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  1. #1
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    drill to fix hidden hitch and yakima big horn incompatibility?

    I recently put a class I 1 1/4" Hidden Hitch on my Kia Rondo, and got a 1 1/4" Yakima Big Horn 4 bike rack to use with it.

    However, it seems that the hidden hitch has a small "tab" near the back of the receiver, making the receiver deep enough to put the hidden hitch branded drawbar in, but about 3/8" too shallow to put the Big Horn 4 in enough to line up the pin holes. The "tab" is basically just a 1/4" circle of the square receiver tube that was cut out on about 3 sides and punched inward.

    So from a load bearing perspective, the "tab" already weakened (obviously not significantly) the receiver since its only attached on roughly 1/3 to 1/4 of the circle. Does anyone see any reason why I can't just drill out the "tab" and turn it into a hole in the receiver, so that the Big Horn 4 can be slid in all the way? I can't imagine it will weaken the hitch much if at all, and putting the bike rack 3/8" further into the receiver will only reduce the leverage on the hitch/frame/suspension, right? I don't understand any technical reason why this "tab" would be there in the first place.

  2. #2
    Junior Member
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    Drill it. I wouldn't worry about it, sounds like it's designed as a stop, not a structural member.

  3. #3
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    Yes, I would describe it as a stop. Thanks for the input, I'm assuming you have more knowledge about that than me since you at least know the correct terms. Should be fun to drill it out with my wimpy cordless drill.

  4. #4
    Junior Member
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    sharp bit, slow speed is how I usually drill thick metal. Use some oil also.

  5. #5
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    Drilling through wasn't much of a problem, the hard part was getting rid of the little pieces of metal left over... A hand file, using an old screwdriver as basically a chisel, and trying to grind a little with the side of the bit (the bit was already pretty chewed up) took a little while. I'd recommend using a dremel or regular drill with an aluminum oxide bit or something if you don't want to spend about an hour on this.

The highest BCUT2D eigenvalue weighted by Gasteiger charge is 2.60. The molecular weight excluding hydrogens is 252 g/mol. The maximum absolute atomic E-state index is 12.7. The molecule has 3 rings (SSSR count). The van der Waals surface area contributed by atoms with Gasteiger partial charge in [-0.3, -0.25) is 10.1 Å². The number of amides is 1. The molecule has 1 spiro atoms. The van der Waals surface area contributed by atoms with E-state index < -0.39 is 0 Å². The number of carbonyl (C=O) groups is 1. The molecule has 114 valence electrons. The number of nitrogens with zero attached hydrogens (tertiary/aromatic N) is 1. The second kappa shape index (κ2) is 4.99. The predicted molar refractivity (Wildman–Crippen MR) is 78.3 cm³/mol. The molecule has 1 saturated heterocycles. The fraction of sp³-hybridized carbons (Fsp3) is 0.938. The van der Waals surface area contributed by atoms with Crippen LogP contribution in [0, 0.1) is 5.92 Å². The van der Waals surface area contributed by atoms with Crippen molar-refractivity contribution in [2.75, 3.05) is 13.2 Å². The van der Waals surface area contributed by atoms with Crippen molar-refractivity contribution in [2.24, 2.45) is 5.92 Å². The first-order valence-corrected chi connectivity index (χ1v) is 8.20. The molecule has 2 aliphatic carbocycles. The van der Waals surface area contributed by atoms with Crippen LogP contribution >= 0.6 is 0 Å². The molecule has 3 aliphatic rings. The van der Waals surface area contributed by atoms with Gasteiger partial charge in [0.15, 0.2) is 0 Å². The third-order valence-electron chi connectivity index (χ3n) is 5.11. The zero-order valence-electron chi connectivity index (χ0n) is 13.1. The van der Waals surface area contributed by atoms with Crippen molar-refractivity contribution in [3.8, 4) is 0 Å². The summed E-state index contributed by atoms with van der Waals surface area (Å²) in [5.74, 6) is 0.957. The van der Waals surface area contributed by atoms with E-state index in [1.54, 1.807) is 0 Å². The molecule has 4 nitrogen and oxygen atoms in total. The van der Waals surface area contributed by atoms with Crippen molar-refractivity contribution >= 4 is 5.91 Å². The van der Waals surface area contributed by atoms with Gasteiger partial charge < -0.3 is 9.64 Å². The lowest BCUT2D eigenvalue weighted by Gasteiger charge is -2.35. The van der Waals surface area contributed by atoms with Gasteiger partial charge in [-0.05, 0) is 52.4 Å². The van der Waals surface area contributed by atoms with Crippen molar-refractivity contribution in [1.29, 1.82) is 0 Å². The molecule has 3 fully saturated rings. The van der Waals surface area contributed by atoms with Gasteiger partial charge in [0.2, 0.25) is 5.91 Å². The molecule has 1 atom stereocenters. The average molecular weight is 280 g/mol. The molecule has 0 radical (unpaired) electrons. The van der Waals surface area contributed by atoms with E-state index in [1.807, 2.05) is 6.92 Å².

6. #6
    Recreational rider
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    Apparently I found this post a bit late.. I was in Moab last weekend and am just now catching up on things. I have the exact same setup; 1 1/4" Hidden Hitch and the Yakima Big Horn. I used a pneumatic cutoff wheel to grind down mine to a perfect fit. It only took maybe 2-3 minutes going this route. Just curious, but how would you achieve the same effect with a drill? Do you have any pictures of what you did? Here's the end result of my grinding with a cutoff wheel:


  7. #7
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    I used a 5/16" drill bit that was supposed to be able to drill through steel (I don't think any drill bit under $5 is going to fare very well against steel). Where the stop tab is in the hitch receiver, there's an indentation on the outside of the receiver. Instead of modifying the bike rack, I drilled a hole through the hitch right at this indentation, basically grinding down the stop tab from the outside in. As I mentioned, drilling didn't quite get the entire stop out, maybe a 3/8" bit should be used, but I was nervous about doing any damage to the hitch. Either way grinding down anything sticking out on inside edge of the freshly drilled hole is probably necessary, since you're unlikely to be perfectly centered over the stop when you drill.

    If that doesn't clear things up, let me know and I'll post a picture when I get a chance.

  8. #8
    Recreational rider
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    No, I understand now, you drilled the hitch receiver, not the bike rack part. Now it makes sense! I didn't want to modify the hitch on mine because that is what aids the easy alignment of the holes for the ball hitch and with careful enough grinding, the bike rack as well. I admit that without a powerful grinder though, it wouldn't be practical to go this route.

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